A trend that is frequently discussed in industry journals revolves around the growing involvement of business decision makers (BDMs) in the IT acquisition process. There is a further issue that is not generally the subject of trade publication articles, though: the extent to which BDMs are going beyond system selection and acquisition, and involving themselves in IT operations.

To obtain some visibility into this issue, Techaisle asked SMB & Midmarket survey respondents (reported in three of Techaisle reports: 1/ SMB & Midmarket Buyers Journey 2/ SMB & Midmarket, ITDM vs BDM Decision Process) to identify the party (ITDM or BDM) most responsible for various aspects of cloud and mobility security. The results both provide insight into the IT operations activity levels of BDMs, and into potential issues that might arise as a result of ad hoc, unplanned and business driven IT purchases (or shadow IT).

The first thing we notice when we look at small and mid-sized business approaches to cloud security and mobility security is that there is a discrepancy between policy and practice. In cloud, that is the only discrepancy in the process. In 62% of small businesses and 71% of midmarket firms, business management has primary responsibility only for “Setting policy to define who has access – and the degree of their access – for cloud applications and corporate data used and/or created by cloud applications.”

When we look at mobility, we see that within 47% of midmarket firms, BDMs have responsibility for a second policy area: “creating and enforcing policies governing corporate rights around management and security of personally-owned devices used for business purposes.” Amongst small businesses, BDMs – perhaps owing in part to the fact that these organizations don’t have a lot of IT resource on staff – have primary responsibility for all forms of policy (the two examples noted above, plus policies governing personal and business use of devices, reimbursements for personal devices used at work, and security associated with personal devices connected to corporate resources).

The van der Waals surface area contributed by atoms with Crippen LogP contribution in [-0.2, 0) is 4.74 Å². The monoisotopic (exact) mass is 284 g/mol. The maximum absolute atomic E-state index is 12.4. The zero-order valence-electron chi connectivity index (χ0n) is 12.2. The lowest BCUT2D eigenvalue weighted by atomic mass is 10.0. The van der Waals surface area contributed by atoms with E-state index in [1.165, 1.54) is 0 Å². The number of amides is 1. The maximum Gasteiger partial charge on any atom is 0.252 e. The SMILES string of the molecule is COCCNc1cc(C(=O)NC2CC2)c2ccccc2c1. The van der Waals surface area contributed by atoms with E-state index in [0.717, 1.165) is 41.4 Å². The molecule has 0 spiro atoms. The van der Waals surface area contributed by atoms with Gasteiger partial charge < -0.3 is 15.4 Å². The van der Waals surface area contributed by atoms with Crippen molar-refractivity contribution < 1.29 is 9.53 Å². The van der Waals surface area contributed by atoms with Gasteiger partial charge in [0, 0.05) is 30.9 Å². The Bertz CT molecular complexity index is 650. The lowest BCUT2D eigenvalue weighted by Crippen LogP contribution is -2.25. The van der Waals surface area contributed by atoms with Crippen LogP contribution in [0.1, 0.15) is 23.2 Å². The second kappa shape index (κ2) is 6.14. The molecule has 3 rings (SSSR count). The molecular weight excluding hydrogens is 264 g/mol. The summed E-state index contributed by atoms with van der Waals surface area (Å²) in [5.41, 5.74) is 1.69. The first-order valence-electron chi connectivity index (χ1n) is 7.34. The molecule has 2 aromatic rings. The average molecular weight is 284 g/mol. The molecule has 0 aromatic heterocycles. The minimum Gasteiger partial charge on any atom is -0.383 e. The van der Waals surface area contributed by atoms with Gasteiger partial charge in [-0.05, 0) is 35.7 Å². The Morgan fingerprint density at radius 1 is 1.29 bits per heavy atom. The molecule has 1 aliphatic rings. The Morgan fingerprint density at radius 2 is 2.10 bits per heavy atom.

As is noted above, this data sheds light on two interesting issues. The first is that (with the exception of small business mobility) BDMs are not really involved in IT operations, at least with respect to security. BDMs are an important force in acquiring technology; they determine the need for solutions, often hold the budget for the purchase, and have distinct ideas about what the solution should accomplish and what its key attributes should include. But they do not, as a rule, extend that activity into management; this (or at least, the security aspects of this) remains the purview of IT.

Where this has an especially interesting implication is in shadow IT. Shadow IT activities, ranging from “BYOD” (bring your own device) purchases of mobile devices to the sourcing of cloud-based applications and infrastructure, tend to occur without direct IT involvement. The BDM buyers, however, have little experience with actually doing the work required to ensure that these systems and devices are secure, backed up, auditable…all services that are generally provided by IT. It isn’t impossible for BDMs to expose shadow IT purchases to IT after the acquisition is made, and to ask for management help, and/or to contract with a third party to provide similar types of support. But if this kind of activity doesn’t occur regularly, and without substantial delays between purchase/use and support, BDM ‘managed’ shadow IT activities might (as IT departments fear) lead to security vulnerabilities and/or other management issues.